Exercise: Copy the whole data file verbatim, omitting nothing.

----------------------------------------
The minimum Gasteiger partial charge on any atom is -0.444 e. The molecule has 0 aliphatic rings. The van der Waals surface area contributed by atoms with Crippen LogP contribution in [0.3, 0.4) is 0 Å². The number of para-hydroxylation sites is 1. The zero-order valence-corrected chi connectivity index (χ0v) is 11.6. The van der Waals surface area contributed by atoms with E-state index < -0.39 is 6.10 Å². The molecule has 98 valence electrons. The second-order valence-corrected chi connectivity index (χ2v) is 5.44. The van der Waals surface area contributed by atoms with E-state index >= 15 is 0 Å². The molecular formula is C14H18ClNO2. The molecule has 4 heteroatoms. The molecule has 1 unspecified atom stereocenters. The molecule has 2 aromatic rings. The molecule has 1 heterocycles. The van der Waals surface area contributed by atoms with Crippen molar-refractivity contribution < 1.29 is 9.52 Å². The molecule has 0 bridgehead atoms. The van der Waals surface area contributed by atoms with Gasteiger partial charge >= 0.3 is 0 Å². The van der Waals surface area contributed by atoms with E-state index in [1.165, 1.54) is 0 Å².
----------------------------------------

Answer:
The minimum Gasteiger partial charge on any atom is -0.444 e. The molecule has 0 aliphatic rings. The van der Waals surface area contributed by atoms with Crippen LogP contribution in [0.3, 0.4) is 0 Å². The number of para-hydroxylation sites is 1. The zero-order valence-corrected chi connectivity index (χ0v) is 11.6. The van der Waals surface area contributed by atoms with E-state index < -0.39 is 6.10 Å². The molecule has 98 valence electrons. The second-order valence-corrected chi connectivity index (χ2v) is 5.44. The van der Waals surface area contributed by atoms with E-state index >= 15 is 0 Å². The molecular formula is C14H18ClNO2. The molecule has 4 heteroatoms. The molecule has 1 unspecified atom stereocenters. The molecule has 2 aromatic rings. The molecule has 1 heterocycles. The van der Waals surface area contributed by atoms with Crippen molar-refractivity contribution < 1.29 is 9.52 Å². The molecule has 0 bridgehead atoms. The van der Waals surface area contributed by atoms with Gasteiger partial charge >= 0.3 is 0 Å². The van der Waals surface area contributed by atoms with E-state index in [1.165, 1.54) is 0 Å².